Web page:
Unconventional/complex reservoirs

Oil Producers in Midland Are Working on the Next Permian

Permian producers are looking for new places and ways to sustain production in the giant basin.

Generations of wells cover the Permian, and a new wave is expected.
Source: Stephen Rassenfoss

When the title of the keynote address at an oil conference in Midland is “The Secret To Finding the Next Permian,” it suggests there are people with doubts about the status quo.

Unconventional oil production there has been around 5.7 million B/D this year, and the video board at a downtown bank was showing the drop in the Permian rig count this year as prices have risen to nearly $100/bbl.

Speakers at the recent SPE Permian Basin Energy Conference were optimistically focused on the changes needed to sustain that high output and high profit margins as well.

The inventory of the most productive, Tier 1 drilling sites is dwindling for the benches that have delivered much of the production in recent years, said Dave Cannon, senior vice president of geoscience and technology for Diamondback Energy. He asked, “What is the next Tier 1 out there 10 years from now?”

When it came time for the keynote speaker to describe the next Permian, Clay Gaspar, executive vice president and chief operating officer for Devon Energy, said, “We are standing on it now.”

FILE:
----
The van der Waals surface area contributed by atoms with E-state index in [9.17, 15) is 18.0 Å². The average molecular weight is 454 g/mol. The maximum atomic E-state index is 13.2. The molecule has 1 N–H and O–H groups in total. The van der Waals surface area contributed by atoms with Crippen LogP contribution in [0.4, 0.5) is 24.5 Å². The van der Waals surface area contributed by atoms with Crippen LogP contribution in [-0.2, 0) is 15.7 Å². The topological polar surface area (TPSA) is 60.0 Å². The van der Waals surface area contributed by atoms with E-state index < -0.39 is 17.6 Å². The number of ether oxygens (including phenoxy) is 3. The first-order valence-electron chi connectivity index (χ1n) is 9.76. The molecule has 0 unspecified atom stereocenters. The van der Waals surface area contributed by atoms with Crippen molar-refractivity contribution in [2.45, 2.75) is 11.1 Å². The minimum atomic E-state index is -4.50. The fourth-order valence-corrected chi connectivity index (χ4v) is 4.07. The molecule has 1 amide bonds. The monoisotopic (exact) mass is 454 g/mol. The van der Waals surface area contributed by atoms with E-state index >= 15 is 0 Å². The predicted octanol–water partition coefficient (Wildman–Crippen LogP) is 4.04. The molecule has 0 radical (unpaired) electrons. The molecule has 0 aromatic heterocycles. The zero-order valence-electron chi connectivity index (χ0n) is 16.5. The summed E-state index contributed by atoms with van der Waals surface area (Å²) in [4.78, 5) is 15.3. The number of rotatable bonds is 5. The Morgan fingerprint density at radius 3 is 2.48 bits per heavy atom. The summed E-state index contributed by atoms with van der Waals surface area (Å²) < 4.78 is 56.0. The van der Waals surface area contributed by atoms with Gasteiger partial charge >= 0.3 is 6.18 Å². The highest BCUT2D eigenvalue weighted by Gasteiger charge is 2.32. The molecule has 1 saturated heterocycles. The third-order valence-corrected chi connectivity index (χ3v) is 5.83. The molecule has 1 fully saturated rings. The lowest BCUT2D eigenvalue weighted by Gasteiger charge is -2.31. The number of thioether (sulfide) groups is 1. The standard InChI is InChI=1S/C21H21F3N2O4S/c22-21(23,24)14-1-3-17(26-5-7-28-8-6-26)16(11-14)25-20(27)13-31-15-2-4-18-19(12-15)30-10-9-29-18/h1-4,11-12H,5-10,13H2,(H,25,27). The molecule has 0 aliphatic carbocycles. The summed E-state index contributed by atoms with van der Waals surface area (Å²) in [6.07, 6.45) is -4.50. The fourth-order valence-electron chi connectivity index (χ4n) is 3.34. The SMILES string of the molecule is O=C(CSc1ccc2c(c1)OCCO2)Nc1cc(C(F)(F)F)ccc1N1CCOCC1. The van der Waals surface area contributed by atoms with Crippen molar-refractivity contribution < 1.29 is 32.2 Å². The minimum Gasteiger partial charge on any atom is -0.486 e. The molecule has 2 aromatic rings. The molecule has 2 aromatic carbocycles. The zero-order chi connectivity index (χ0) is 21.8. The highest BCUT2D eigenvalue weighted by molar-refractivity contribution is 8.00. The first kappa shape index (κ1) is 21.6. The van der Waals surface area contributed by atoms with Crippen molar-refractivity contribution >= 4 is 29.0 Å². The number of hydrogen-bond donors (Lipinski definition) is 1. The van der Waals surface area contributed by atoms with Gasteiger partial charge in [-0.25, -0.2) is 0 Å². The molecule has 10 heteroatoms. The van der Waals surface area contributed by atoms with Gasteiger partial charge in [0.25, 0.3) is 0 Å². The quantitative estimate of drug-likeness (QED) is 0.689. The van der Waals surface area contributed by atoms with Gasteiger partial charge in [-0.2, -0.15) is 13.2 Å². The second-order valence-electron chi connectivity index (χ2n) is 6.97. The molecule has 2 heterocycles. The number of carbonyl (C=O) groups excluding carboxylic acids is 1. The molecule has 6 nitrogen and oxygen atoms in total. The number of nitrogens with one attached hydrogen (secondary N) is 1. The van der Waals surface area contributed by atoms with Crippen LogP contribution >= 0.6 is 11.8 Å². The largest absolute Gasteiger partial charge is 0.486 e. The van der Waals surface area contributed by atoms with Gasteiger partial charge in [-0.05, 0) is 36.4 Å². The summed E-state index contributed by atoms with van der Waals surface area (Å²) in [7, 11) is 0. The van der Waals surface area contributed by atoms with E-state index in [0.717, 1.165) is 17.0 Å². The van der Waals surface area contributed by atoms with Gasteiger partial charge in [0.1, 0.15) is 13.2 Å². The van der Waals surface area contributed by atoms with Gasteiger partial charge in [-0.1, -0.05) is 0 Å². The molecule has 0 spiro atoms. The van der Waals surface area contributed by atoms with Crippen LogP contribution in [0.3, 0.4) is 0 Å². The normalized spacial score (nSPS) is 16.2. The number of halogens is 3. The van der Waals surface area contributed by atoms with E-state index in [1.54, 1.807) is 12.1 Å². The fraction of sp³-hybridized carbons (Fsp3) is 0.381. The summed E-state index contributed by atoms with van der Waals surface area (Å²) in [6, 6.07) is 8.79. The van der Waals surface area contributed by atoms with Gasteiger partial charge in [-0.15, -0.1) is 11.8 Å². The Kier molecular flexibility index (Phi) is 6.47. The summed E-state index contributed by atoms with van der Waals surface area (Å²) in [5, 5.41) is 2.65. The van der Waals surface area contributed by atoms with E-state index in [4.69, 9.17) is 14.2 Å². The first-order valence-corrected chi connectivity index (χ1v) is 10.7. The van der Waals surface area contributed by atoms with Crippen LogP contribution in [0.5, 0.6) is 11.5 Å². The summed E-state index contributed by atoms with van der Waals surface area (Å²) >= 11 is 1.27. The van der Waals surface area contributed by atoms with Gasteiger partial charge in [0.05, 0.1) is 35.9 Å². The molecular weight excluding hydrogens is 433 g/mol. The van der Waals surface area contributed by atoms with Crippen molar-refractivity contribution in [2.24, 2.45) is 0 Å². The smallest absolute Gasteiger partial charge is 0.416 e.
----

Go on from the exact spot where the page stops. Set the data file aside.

The oil- and gas-rich rock is there but avoiding a repeat of the 50-year slump that preceded the shale boom over the past decade will require a combination of incremental improvements in finding, developing, and producing oil, as well developing new zones as intense development crimps production of new wells in the Wolfcamp and Spraberry formations.

Producers are working on ways to maximize well productivity in what is left in those layers, which is considerable.

ConocoPhillips reported on a massive development where it is now drilling 44 wells, from pads lined up at the narrow ends of the 2×3-mile-long site. Soon, when the five rigs near the end of the drilling jobs, fracturing will begin.

The high well count, which is needed to satisfy lease obligations, is also a test of whether they can maximize production when all wells start up at the same time,

If it works as planned, none of the wells will have their production reduced by an older well nearby. And unlike past experiences with megapads, which delivered disappointing results, the spacing isn’t compressed compared to normal sized pads.

This is also a test site for new methods such as electric-powered drilling and the processing of field gas on site so that it can be used to power fracturing.